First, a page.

is obtained by interchanging E-, and E ? in (2.1) to give the second
member of a pair, and hence produce
X 1 = 3E ] + E 2 ,
(EP1) (2.3)
X 2 = 3E 2 + E 1 .
These will be called the EP1(3) pair; the pair is clearly dependent because
of the common E-, , E 2 and I . There are clear generalizations obtained by
using different 3's and I's for X-j and X 2 which will be considered later.
The dependence of (X-,, X«) can be assessed by their (product moment)
correlation coefficient as
Corr(X r X 2 ) = E{(3E ] + IE 2 )(3E 2 + IE ] )} - E(3E ] + IE 2 )E(3E 2 + IE ] )
= 33(1-3) , (2.4)
which is sketched in Figure 1. The correlation thus has the non-negative
range (0, 0.75) with maximum value 0.75 at 3 = 0.5 and symmetry about
3 = 0.5. The product moment correlation emphasizes linear dependency,
taking maximal values of + 1 if and only if the variables are linearly
related which is not the case here; a more general and more appropriate
measure of non-linear dependency, Spearman's correlation, will be considered
in Section 3.
RHO 1.00
Figure 1. Correlation functions for the EP1 (3) model
and the UP1(3) model as functions of 3; both models
exhibit only positive dependence.
The joint probability density of X-, and X 2 can be obtained by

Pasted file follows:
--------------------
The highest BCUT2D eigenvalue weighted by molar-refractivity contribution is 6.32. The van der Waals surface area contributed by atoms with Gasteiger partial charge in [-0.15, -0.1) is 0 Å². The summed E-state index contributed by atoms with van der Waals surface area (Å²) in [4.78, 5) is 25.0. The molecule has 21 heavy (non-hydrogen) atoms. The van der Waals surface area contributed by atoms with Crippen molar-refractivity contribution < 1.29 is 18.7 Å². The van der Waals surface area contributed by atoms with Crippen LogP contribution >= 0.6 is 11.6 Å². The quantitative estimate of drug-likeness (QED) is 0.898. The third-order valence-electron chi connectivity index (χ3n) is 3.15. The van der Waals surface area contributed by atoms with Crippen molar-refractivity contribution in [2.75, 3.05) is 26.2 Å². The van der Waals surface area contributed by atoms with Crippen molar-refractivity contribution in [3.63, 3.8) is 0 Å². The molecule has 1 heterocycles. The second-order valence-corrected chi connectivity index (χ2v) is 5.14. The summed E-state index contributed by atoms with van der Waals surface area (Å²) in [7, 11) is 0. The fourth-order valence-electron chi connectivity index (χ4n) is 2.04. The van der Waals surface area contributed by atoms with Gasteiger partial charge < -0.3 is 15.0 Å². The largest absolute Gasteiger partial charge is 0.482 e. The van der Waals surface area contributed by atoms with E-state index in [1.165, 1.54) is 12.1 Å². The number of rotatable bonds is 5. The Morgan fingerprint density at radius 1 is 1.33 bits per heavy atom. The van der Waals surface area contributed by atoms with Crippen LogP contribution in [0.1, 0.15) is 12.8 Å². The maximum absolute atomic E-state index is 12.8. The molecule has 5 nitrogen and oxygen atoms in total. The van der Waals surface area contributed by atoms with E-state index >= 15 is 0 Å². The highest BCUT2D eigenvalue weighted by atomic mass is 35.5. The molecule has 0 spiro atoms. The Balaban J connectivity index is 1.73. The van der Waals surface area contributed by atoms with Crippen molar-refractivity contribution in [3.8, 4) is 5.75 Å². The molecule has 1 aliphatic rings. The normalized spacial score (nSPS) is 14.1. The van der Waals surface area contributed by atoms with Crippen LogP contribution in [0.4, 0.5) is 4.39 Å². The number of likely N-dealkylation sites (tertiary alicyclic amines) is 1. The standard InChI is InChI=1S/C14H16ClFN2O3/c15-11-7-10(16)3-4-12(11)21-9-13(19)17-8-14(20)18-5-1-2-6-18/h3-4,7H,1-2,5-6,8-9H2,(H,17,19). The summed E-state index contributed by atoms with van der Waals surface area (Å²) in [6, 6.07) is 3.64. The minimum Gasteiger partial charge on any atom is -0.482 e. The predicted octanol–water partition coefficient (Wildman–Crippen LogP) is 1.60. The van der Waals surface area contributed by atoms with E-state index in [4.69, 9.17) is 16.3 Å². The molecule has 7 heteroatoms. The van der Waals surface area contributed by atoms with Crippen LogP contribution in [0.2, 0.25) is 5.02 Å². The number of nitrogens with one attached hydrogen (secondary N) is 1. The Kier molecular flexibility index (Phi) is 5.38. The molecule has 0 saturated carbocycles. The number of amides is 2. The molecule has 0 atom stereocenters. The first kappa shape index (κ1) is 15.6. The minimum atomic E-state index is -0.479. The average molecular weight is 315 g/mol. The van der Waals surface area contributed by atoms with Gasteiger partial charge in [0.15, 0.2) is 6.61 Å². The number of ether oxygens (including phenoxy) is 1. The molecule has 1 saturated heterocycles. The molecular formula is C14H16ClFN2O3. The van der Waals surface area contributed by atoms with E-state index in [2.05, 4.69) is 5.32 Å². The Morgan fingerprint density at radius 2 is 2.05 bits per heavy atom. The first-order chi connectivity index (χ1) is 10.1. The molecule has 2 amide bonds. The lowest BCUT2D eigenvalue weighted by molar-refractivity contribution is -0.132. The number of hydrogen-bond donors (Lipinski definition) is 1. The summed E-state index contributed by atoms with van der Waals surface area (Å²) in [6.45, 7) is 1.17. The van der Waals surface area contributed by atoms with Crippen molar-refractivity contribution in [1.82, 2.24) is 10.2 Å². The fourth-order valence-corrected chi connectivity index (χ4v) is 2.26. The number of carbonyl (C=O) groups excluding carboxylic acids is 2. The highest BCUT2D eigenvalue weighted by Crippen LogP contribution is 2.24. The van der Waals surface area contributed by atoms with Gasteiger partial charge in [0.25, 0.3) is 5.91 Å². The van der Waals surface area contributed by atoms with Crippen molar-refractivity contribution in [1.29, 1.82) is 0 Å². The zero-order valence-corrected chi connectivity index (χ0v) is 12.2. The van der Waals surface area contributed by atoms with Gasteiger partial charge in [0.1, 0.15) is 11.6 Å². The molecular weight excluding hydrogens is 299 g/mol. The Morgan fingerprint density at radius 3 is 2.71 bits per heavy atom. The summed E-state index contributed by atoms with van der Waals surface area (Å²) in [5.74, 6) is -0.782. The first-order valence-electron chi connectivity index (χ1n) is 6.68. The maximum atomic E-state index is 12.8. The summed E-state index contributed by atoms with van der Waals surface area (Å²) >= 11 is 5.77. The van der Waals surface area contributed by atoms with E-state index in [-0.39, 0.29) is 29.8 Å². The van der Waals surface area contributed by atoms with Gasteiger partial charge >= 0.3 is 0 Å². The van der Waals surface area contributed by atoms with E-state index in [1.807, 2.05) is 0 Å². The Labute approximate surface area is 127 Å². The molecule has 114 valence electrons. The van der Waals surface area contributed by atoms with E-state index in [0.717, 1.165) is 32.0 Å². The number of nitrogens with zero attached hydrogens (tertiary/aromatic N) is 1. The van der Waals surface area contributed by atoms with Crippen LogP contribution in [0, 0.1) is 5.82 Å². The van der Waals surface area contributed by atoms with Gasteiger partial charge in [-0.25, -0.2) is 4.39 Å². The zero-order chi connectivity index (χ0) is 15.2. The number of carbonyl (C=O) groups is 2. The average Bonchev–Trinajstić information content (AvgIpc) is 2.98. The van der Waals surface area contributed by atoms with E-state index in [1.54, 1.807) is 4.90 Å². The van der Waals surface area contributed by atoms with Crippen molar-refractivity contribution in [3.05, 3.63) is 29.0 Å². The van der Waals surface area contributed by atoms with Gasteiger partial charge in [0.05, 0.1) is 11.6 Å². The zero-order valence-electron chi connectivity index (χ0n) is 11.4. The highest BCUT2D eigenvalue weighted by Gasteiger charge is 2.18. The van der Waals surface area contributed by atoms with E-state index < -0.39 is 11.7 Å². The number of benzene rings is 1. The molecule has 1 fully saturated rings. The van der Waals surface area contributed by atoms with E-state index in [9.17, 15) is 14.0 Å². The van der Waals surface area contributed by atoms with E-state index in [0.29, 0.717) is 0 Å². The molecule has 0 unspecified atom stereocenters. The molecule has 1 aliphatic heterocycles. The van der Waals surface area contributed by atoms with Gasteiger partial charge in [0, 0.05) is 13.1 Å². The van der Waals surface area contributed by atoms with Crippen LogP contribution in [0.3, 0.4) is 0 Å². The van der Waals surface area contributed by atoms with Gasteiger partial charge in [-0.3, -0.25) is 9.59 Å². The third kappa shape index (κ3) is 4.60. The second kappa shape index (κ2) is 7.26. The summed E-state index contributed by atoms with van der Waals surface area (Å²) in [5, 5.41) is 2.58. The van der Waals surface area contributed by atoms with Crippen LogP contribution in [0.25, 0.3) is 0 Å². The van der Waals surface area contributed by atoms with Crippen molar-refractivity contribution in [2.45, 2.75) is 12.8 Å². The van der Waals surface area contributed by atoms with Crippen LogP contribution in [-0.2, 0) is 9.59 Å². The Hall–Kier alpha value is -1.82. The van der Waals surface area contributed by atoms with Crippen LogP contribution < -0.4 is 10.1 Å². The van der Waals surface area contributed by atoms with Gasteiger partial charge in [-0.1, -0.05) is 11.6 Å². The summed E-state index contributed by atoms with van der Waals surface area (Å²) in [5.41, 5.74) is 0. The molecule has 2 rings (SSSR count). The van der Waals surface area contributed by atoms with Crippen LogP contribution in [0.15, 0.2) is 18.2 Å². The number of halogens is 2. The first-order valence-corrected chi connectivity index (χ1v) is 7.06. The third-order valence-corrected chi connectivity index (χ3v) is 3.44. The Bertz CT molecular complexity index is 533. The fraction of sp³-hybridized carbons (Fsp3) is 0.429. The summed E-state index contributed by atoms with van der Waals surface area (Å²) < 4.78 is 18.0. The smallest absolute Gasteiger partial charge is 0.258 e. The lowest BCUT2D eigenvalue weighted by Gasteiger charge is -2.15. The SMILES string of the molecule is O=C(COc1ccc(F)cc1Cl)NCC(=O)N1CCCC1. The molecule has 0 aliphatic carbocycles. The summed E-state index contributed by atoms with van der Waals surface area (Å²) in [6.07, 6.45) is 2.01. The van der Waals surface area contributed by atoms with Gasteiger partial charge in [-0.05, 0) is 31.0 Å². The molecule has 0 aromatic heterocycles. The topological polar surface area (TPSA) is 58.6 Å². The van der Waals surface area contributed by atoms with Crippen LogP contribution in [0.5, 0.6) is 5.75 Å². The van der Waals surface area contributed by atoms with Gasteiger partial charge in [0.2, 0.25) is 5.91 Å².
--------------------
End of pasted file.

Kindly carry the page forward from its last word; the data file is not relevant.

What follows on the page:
considering the probability element for X-, and X 2 in terms of 3E-, + IE 2
and 3En + IE, . On letting I take its values 1 and with probabilities
1 - 3 and 3 this becomes
(1-3)P{(3E 1 + E 2 ) €(x r x 1 + dx-,), (3E 2 + E^ 6(x 2 , x £ + dx 2 )}
+ 3PI3E-, €(x 15 x-j + dx 1 >P{3E 2 €(x 2> x 2 + dx 2 )} .
(2.5)
The first line of (2.5) can be expressed as a probability element statement
in terms of E, and E 2 separately, and using the Jacobian, (1-3 2 ), of
the transformation from E-. and E 2 leads to the joint pdf of
X-, and X 2 as
f X 1 ,X 2 (x 1 ,x 2 ) = (1-B)l(x 1 > 3x 2 , x 2 > 3x-,)f (1 _ 3 2 )E (x^x-,)
x f 0-fi z )Z 9 { *r**Z W -* l) + 3f 3E 1 (x l )f 3E ? (x 2 ) •
where 1( ) is an indicator function taking the value 1 if x ] > 3x 2 and
x ? > 3x, and otherwise, and f denotes the density of the exponential
variable in its suffix. Simplifying (2.6) then gives the desired result
(2.6)
f x x (x r x 2 ) = l(3x 2 < x ] < 3" 1 x 2 )(l+3)" 1 exp{-(x-,+x 2 )/(H3)}
-1
+ 3 exp{-(x-!+x 2 )/3} ,
± 3 1 1 ; x-j ,x 2 >
(2.7)
The joint density thus has a wedge shaped sector of relatively high density
( 3x~ < x-, < 3 x 2 ) superimposed over an independent bivariate exponential
density. This function is isometrically plotted in Figure 2 for 3 = 0.5.
For low values of 3 the raised section spreads out over the quadrant and
X 2 AXIS x 10
X-, AXIS x 10
-1
Figure 2. Isometric plot of the joint probability density
function of the positively dependent EP(3) model for 3 = 0.5.